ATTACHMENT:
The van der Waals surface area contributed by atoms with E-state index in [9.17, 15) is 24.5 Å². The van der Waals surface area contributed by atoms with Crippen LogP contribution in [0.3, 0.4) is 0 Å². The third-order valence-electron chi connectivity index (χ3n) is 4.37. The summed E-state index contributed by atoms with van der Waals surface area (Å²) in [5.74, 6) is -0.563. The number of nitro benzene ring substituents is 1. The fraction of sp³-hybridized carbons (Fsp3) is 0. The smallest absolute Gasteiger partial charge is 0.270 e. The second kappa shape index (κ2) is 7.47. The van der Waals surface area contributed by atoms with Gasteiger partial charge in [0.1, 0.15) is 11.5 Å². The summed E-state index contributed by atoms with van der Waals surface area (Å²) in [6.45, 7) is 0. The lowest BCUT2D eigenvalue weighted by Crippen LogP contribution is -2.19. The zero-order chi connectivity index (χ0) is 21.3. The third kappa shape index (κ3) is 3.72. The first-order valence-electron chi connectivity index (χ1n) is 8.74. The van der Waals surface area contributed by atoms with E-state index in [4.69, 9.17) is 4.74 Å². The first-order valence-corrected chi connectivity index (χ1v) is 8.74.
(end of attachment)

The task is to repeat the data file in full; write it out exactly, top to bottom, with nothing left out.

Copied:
The van der Waals surface area contributed by atoms with E-state index in [9.17, 15) is 24.5 Å². The van der Waals surface area contributed by atoms with Crippen LogP contribution in [0.3, 0.4) is 0 Å². The third-order valence-electron chi connectivity index (χ3n) is 4.37. The summed E-state index contributed by atoms with van der Waals surface area (Å²) in [5.74, 6) is -0.563. The number of nitro benzene ring substituents is 1. The fraction of sp³-hybridized carbons (Fsp3) is 0. The smallest absolute Gasteiger partial charge is 0.270 e. The second kappa shape index (κ2) is 7.47. The van der Waals surface area contributed by atoms with Gasteiger partial charge in [0.1, 0.15) is 11.5 Å². The summed E-state index contributed by atoms with van der Waals surface area (Å²) in [6.45, 7) is 0. The lowest BCUT2D eigenvalue weighted by Crippen LogP contribution is -2.19. The zero-order chi connectivity index (χ0) is 21.3. The third kappa shape index (κ3) is 3.72. The first-order valence-electron chi connectivity index (χ1n) is 8.74. The van der Waals surface area contributed by atoms with E-state index in [4.69, 9.17) is 4.74 Å². The first-order valence-corrected chi connectivity index (χ1v) is 8.74.